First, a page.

Is the footwear manufacturing ready for Industry 5.0?

Industry 5.0 vs Industry 4.0

Initially launched by the German government to increase industrial competitiveness, Industry 4.0 was the theme of a 2016 study requested by the European Parliament’s Committee on Industry, Research and Energy (ITRE). This study aimed at highlighting interventions and establishing a set of measures to support the Member States in the transformation process required by the application of digital technologies and their connection with the goods and services offered to European citizens in their daily lives[1].

In January 2021, the European Commission published a report entitled Industry 5.0 – Towards a sustainable, human-centric and resilient European industry.[2] The pillars on which Industry 4.0 is based aim at Digitalisation and Artificial Intelligence (AI) to increase production flexibility and efficiency. Instead, Industry 5.0 adds social equity and sustainability to the above, emphasising humanity, the long-term progress of society, the conservation and rational exploitation of the planet’s resources.

According to the report mentioned above, Industry 5.0 goes beyond producing goods and services just for profit. Referring to the past misinterpretation of the 4th industrial revolution, Elon Musk, CEO at TESLA, said that “humans should be part of the ongoing industrial revolution“. Thus, the 5th industrial revolution should have a broader purpose and three core elements: human-centricity, sustainability and resilience.

According to Frost & Sullivan[3] the Industry 5.0 will empower humans to the companies’ shop floor. While Industry 4.0 was focused on customisation and smart products, the upcoming period is dedicated to hyper customisation and more advanced experiences through interactive products, being intensive on delivering customer experience rather than consumer goods.



Future jobs require new skills

According to the Future Jobs report prepared by the World Economic Forum, 65% of primary school children will have professions that do not exist now. In the shift transition from Industry 4.0 to Industry 5.0, the emerging technologies will create new cross-functional job profiles for which employees will need advanced technical and digital skills.[1]

If Industry 4.0 is about piloting virtual reality, Artificial Intelligence, IoT devices, cyber systems, or cognitive computing on a larger or smaller scale, Industry 5.0 will actually be the stage where these tools will be implemented at each level manufacturing company. Human employees and digital “performers” as the industrial robots are will share everyday working tasks across various manufacturing technologies. However, interpersonal communication skills and communication with intelligent machines will become essential in the new era of Industry 5.0.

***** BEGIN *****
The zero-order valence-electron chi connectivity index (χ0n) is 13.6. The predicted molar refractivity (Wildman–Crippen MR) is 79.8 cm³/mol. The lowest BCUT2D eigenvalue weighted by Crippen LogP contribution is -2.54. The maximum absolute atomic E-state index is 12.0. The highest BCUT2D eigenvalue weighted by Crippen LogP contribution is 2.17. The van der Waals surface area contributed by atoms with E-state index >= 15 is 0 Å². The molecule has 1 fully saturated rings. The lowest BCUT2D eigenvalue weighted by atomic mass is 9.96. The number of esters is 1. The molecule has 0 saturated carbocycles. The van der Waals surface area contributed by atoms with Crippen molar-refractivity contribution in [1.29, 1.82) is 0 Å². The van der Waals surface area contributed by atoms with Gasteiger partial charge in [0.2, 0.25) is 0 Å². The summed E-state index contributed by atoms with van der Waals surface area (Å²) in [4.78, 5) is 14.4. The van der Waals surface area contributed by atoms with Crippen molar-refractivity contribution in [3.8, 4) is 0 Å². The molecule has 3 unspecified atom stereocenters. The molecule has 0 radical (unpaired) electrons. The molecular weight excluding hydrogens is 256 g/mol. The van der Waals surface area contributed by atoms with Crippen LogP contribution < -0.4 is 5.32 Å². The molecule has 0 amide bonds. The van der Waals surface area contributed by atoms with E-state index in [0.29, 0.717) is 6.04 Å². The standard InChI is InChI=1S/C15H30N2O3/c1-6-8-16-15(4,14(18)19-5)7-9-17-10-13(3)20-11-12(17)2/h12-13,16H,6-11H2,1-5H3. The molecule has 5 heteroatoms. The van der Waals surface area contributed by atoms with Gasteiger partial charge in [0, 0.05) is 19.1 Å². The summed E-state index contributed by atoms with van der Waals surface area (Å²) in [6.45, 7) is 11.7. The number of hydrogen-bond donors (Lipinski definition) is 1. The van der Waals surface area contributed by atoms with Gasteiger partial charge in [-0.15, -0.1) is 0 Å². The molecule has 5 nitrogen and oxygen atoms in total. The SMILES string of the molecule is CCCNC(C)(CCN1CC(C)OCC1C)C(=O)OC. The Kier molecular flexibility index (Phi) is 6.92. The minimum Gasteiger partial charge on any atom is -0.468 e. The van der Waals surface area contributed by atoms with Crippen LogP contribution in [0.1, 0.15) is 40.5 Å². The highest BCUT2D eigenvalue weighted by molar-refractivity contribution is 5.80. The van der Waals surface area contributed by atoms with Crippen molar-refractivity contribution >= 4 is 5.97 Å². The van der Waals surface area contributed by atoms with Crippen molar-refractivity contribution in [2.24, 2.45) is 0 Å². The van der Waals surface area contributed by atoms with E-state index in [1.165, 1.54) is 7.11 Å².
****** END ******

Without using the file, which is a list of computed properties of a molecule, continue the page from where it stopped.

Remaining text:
Footwear companies are interested in gaining competitive advantages that allow them to use real-time information from various actors on a sustainable supply chain and streamline their production systems, business models, technologies&equipment and employees. Apart from operative digitalisation, sales on e-commerce platforms enriched with virtual try-ons powered by augmented reality and after sales services, such as the recovery of out-of-use products to reintroduce components or materials into the manufacturing process, are examples of business models to follow in a smart footwear factory.

After a very difficult 2020, the footwear industry has an opportunity to reset itself. According to the survey results recently published by World Footwear[2], the top three priorities for investment in footwear companies are digital communication, sustainability, and marketing.

A valuable study on the state of Industry 4.0 in the footwear industry was developed within the FEETIN 4.0 project[3]. According to this research, many footwear companies in Europe already recruit competent employees in mechatronics, communications, big data & analytics, interface design, robotics, 3D design, etc. Instead, there is a big gap between what the industry requires and what vocational education offers as competencies specific to Industry 4.0.  If we add to all these expectations the new needs for skills on human-centricity, sustainability and resilience required by the transition to Industry 5.0, we can say that this gap is deepening.



[1] Smit J.,Kreutzer S., Moeller C., (2016), Industry 4.0, available at:

[2]   Breque M., De Nul L., Petridis A., (2021),  Industry 5.0 Towards a sustainable, humancentric and resilient European, (2021), report of European Commision,


[4] The Future of Jobs, Report of World Economic Forum, available at:

[5] Business Conditions Survey, Report of World Footwear, (2021),  available at


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